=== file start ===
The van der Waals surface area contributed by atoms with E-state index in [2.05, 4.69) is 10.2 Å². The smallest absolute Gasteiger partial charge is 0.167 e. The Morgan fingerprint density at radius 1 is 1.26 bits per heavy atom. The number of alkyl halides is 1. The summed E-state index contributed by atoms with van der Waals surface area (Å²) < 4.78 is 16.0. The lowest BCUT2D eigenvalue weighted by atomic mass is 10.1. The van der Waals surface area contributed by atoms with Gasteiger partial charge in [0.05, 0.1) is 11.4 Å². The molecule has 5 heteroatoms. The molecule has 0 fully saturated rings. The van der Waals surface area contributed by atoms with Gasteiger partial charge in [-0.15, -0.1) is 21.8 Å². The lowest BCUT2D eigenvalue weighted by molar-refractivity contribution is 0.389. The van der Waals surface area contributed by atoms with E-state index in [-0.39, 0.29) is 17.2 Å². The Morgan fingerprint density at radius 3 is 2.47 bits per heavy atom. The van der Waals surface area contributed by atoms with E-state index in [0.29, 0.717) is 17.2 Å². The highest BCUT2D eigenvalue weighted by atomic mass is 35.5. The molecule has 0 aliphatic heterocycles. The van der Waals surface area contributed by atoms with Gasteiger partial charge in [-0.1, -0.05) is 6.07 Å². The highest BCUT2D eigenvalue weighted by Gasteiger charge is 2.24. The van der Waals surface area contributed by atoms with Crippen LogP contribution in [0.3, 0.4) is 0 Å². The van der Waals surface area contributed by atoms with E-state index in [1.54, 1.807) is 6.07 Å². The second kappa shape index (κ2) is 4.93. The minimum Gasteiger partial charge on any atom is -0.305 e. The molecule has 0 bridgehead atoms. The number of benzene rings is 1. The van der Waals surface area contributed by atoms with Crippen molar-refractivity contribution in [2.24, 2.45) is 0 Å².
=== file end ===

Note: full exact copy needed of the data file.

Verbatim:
The van der Waals surface area contributed by atoms with E-state index in [2.05, 4.69) is 10.2 Å². The smallest absolute Gasteiger partial charge is 0.167 e. The Morgan fingerprint density at radius 1 is 1.26 bits per heavy atom. The number of alkyl halides is 1. The summed E-state index contributed by atoms with van der Waals surface area (Å²) < 4.78 is 16.0. The lowest BCUT2D eigenvalue weighted by atomic mass is 10.1. The van der Waals surface area contributed by atoms with Gasteiger partial charge in [0.05, 0.1) is 11.4 Å². The molecule has 5 heteroatoms. The molecule has 0 fully saturated rings. The van der Waals surface area contributed by atoms with Gasteiger partial charge in [-0.15, -0.1) is 21.8 Å². The lowest BCUT2D eigenvalue weighted by molar-refractivity contribution is 0.389. The van der Waals surface area contributed by atoms with E-state index in [-0.39, 0.29) is 17.2 Å². The Morgan fingerprint density at radius 3 is 2.47 bits per heavy atom. The van der Waals surface area contributed by atoms with E-state index in [0.29, 0.717) is 17.2 Å². The highest BCUT2D eigenvalue weighted by atomic mass is 35.5. The molecule has 0 aliphatic heterocycles. The van der Waals surface area contributed by atoms with Gasteiger partial charge in [-0.1, -0.05) is 6.07 Å². The highest BCUT2D eigenvalue weighted by Gasteiger charge is 2.24. The van der Waals surface area contributed by atoms with Crippen LogP contribution in [0.3, 0.4) is 0 Å². The van der Waals surface area contributed by atoms with E-state index in [1.54, 1.807) is 6.07 Å². The second kappa shape index (κ2) is 4.93. The minimum Gasteiger partial charge on any atom is -0.305 e. The molecule has 0 bridgehead atoms. The number of benzene rings is 1. The van der Waals surface area contributed by atoms with Crippen molar-refractivity contribution in [2.24, 2.45) is 0 Å².